What It Is to Study in an All-Boys School

Bunking classes and crushing on teachers are just the tip of the iceberg


As I walked past an all-boys school, I watched the students enter with utmost discipline. It took me right back to the days of boys wearing ironed shirts, standing like soldiers in an assembly line, and flying paper airplanes flying across classrooms. If you’re a girl, you’d think that the inside of an all-boys school would basically be a smelly combination of boys who haven’t had a shower for days, boys who take pride in winning the title of ‘Most number of burps in a minute’, and the lot that cracks ‘non-veg’ jokes (adult jokes).

However, anyone who has studied in an all-boys school would tell you that the memories and relationships they’ve had a chance to build through the years will remain timeless.

Taryn Fernandes

Taryn Fernandes, a software engineer, believes that studying in an all-boys school has made him shy when it comes to talking to girls. “At times, we would have special lectures, where girls from another country would come to teach us. Those classes would be the most exciting for us, and the sex education lectures were especially entertaining. Although I do feel like it would’ve been better if there were girls in school so that I’d develop the confidence to talk to them. If given a chance, I would definitely choose a co-ed school as that would give me and other boys the opportunity to look at girls as being equal,” says Taryn Fernandes.

Ravi Tiwari

“My fondest memory from my school days is of Sylvester Uncle – our school laboratory peon, who not only helped us during practicals, but also during exams. Aside from that, the five things that defined life in an all-boys school was swag style, the tapori gangs, funny games, crazy food, and canteen samosas,” says Ravi Tiwari, a 21-year-old research associate.

Female teachers were the only exposure that the boys had to the opposite sex, and many of the boys admitted to developing crushes on them. Ravi also mentioned that he always had a crush on his history teacher. Besides that, boys never fell back on giving nicknames to their teachers to enjoy private talk. Vada, Pav, Bakri, Yadav, Simple, Shantabai, Charas and Gange are the ones that stayed in their memory.

Deuben Alvares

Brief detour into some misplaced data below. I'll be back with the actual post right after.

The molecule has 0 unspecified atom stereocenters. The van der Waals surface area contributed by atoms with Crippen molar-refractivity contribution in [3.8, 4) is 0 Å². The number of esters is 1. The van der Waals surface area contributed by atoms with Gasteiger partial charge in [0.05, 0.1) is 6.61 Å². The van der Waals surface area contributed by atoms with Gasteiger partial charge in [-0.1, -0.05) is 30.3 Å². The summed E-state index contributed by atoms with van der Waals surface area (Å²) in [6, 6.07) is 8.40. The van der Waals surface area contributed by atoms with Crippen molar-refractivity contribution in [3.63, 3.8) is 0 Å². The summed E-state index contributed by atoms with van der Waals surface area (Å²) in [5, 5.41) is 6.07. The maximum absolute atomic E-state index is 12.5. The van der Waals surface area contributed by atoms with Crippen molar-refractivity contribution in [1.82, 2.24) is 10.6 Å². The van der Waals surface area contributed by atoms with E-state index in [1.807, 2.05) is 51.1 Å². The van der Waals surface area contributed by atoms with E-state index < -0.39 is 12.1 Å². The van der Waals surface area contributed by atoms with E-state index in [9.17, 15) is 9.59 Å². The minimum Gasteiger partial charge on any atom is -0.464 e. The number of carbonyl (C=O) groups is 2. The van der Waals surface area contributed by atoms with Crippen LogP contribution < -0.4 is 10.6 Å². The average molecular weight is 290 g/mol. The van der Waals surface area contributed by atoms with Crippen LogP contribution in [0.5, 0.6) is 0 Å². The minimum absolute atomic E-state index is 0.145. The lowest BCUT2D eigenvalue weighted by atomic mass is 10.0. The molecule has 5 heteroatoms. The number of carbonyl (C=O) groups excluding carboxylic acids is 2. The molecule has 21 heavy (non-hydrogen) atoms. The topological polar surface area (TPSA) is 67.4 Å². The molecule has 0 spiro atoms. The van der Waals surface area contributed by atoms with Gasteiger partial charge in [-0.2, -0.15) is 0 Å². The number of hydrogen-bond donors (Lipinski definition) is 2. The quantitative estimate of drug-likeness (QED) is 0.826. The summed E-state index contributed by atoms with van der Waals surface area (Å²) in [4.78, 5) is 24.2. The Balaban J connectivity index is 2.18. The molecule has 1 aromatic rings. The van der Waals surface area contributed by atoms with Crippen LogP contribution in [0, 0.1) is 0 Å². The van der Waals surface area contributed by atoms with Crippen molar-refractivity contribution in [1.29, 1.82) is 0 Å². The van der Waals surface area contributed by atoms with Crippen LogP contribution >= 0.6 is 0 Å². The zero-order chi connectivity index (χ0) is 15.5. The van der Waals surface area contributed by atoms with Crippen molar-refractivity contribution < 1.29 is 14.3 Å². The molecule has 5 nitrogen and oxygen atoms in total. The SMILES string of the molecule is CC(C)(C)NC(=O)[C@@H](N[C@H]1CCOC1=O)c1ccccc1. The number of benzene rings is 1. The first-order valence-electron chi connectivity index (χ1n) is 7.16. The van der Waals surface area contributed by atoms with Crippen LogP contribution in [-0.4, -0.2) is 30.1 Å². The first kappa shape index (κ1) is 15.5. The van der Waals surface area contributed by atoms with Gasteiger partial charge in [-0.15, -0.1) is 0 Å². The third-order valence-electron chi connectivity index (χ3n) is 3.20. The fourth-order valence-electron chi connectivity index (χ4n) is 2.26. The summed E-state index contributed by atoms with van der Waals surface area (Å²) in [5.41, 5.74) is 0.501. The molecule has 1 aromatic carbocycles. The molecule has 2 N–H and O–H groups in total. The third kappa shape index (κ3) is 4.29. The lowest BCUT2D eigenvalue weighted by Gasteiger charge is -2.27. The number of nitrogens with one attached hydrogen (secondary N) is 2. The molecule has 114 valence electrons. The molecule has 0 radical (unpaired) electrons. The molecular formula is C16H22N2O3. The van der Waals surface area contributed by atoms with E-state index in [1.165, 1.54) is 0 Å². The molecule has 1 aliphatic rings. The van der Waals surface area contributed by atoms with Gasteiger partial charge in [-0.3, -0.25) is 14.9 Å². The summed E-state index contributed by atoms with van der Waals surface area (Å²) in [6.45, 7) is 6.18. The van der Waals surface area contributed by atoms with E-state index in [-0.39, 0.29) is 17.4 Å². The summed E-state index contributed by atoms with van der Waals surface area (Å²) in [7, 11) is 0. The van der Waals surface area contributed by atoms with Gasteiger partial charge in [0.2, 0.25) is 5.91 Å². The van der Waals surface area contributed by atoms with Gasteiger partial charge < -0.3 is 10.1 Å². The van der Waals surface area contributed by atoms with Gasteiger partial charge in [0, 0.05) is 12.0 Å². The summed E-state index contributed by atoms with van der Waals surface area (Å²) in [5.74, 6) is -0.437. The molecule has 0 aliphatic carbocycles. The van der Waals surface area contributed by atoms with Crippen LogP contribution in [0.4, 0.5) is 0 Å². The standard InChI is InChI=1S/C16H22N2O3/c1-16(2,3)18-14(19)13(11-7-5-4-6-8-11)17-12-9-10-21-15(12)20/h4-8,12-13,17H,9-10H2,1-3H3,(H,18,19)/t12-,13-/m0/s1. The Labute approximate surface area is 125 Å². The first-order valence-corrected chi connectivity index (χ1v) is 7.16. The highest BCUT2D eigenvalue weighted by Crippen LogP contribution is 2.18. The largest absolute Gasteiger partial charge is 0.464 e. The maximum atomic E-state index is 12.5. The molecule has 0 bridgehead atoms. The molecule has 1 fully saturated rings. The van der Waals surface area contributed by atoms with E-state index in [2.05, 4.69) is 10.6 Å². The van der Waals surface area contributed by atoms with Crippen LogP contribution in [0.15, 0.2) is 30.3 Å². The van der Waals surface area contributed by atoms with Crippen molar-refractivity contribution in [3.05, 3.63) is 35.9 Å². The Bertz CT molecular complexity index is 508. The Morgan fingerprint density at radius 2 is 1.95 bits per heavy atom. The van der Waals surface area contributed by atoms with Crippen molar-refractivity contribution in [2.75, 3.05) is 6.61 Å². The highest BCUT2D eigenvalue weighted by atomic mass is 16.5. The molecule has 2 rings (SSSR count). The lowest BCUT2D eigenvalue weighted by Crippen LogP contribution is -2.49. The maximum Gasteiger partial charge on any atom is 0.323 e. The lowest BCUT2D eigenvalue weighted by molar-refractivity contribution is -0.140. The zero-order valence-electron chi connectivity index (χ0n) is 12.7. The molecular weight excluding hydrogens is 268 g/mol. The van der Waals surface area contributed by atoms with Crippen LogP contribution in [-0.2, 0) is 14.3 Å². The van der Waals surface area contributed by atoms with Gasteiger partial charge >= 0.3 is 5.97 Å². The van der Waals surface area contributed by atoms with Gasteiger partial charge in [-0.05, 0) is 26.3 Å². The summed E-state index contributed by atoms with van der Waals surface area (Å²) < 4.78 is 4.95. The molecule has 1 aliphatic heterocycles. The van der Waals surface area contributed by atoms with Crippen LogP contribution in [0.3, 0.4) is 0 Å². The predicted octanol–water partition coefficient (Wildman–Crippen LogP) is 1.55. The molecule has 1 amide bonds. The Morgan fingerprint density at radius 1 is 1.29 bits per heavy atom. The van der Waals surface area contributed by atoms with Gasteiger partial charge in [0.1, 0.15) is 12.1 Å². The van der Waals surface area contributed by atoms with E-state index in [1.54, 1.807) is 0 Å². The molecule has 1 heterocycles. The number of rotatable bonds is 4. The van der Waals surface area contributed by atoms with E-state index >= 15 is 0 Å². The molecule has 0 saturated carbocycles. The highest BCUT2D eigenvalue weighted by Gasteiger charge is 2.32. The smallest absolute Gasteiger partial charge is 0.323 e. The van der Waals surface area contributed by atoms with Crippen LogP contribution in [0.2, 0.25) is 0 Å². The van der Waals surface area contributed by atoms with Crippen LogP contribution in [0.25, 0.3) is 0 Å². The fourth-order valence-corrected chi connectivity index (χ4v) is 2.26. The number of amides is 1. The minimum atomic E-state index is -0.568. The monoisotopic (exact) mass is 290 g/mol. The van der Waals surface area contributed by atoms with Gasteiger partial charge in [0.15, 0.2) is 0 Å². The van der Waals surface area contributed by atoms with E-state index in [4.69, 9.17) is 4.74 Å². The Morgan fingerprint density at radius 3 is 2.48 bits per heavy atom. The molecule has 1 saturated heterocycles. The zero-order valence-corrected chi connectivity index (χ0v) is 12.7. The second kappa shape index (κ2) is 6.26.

As in most schools, after exams, students are treated to a picnic, and that was the most awaited time of the year. I would assume that it’s safe to say this only for the students, because it sounds like a nightmare for teachers. “Picnics and camps were the days that the naughtiest things happened. The scariest part about picnics was that one guy who always got lost, and everyone would freak out together,” says Deuben Alvares, 21. Throwing teachers into swimming pools were among other stories I’ve heard from the boys.

Deuben further adds that life in an all-boys school was all about being rough and tuff. “Back in school we all used to behave like junglees, and the way we have bullied teachers was terrible. Even as the head boy of my school, I remember bursting crackers in the classroom and toilet, but thankfully I was never caught. We even had easy access to pornography, with loads of memory cards and pen drives full of them.”

It is interesting to note that the opinion was well divided when I asked if they would put their sons in an all-boys school, or opt for co-ed. The ones that opted for a co-ed school seemed to think that it would teach their sons to respect the opposite sex, and understand them much better.

Siddhant Kapai

“I distinctly remember during my first week at the school, my friends took me outside the Bishop Cotton Girl’s School in Bangalore just to look at them. I found this very strange and extremely creepy as I came from a co-ed school, and wondered what was wrong with all my classmates,” recounts Siddhant Kapai.

Thankfully, all these boys who indulged in the naughtiest of activities at school have now grown up to be respectable gentlemen in their own fields. After all, it is the attitude and approach towards life that separates the boys from the men.